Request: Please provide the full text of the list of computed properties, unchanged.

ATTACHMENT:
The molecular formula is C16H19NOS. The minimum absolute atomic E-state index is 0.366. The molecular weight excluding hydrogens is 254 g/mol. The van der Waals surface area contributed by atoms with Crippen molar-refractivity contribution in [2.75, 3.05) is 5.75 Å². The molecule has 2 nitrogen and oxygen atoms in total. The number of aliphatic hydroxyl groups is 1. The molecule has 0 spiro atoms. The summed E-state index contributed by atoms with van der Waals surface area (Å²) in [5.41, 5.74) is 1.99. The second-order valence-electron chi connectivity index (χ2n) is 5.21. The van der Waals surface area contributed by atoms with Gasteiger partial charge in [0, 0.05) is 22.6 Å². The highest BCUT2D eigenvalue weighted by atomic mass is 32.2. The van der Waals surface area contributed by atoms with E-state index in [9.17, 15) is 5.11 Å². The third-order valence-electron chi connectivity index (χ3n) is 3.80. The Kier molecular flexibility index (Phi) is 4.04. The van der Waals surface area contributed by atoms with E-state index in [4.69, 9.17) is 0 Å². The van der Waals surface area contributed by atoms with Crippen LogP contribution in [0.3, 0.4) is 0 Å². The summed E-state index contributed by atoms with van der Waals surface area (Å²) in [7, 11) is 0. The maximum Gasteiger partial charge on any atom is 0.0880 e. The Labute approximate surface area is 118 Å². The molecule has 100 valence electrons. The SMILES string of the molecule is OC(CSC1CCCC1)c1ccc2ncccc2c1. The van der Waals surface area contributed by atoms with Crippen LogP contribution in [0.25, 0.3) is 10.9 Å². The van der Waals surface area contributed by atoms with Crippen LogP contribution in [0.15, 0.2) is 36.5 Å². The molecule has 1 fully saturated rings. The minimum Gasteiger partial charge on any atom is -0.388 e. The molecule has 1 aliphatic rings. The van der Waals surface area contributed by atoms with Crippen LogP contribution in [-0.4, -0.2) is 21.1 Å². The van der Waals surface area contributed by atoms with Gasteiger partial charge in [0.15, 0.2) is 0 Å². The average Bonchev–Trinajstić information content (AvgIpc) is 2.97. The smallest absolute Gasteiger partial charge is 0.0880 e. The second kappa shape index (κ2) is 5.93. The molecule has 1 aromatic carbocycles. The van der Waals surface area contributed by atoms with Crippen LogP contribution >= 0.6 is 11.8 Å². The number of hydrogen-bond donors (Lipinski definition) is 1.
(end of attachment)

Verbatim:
The molecular formula is C16H19NOS. The minimum absolute atomic E-state index is 0.366. The molecular weight excluding hydrogens is 254 g/mol. The van der Waals surface area contributed by atoms with Crippen molar-refractivity contribution in [2.75, 3.05) is 5.75 Å². The molecule has 2 nitrogen and oxygen atoms in total. The number of aliphatic hydroxyl groups is 1. The molecule has 0 spiro atoms. The summed E-state index contributed by atoms with van der Waals surface area (Å²) in [5.41, 5.74) is 1.99. The second-order valence-electron chi connectivity index (χ2n) is 5.21. The van der Waals surface area contributed by atoms with Gasteiger partial charge in [0, 0.05) is 22.6 Å². The highest BCUT2D eigenvalue weighted by atomic mass is 32.2. The van der Waals surface area contributed by atoms with E-state index in [9.17, 15) is 5.11 Å². The third-order valence-electron chi connectivity index (χ3n) is 3.80. The Kier molecular flexibility index (Phi) is 4.04. The van der Waals surface area contributed by atoms with E-state index in [4.69, 9.17) is 0 Å². The van der Waals surface area contributed by atoms with Crippen LogP contribution in [0.3, 0.4) is 0 Å². The summed E-state index contributed by atoms with van der Waals surface area (Å²) in [7, 11) is 0. The maximum Gasteiger partial charge on any atom is 0.0880 e. The Labute approximate surface area is 118 Å². The molecule has 100 valence electrons. The SMILES string of the molecule is OC(CSC1CCCC1)c1ccc2ncccc2c1. The van der Waals surface area contributed by atoms with Crippen LogP contribution in [0.25, 0.3) is 10.9 Å². The van der Waals surface area contributed by atoms with Crippen LogP contribution in [0.15, 0.2) is 36.5 Å². The molecule has 1 fully saturated rings. The minimum Gasteiger partial charge on any atom is -0.388 e. The molecule has 1 aliphatic rings. The van der Waals surface area contributed by atoms with Crippen LogP contribution in [-0.4, -0.2) is 21.1 Å². The van der Waals surface area contributed by atoms with Gasteiger partial charge in [0.15, 0.2) is 0 Å². The average Bonchev–Trinajstić information content (AvgIpc) is 2.97. The smallest absolute Gasteiger partial charge is 0.0880 e. The second kappa shape index (κ2) is 5.93. The molecule has 1 aromatic carbocycles. The van der Waals surface area contributed by atoms with Crippen LogP contribution >= 0.6 is 11.8 Å². The number of hydrogen-bond donors (Lipinski definition) is 1.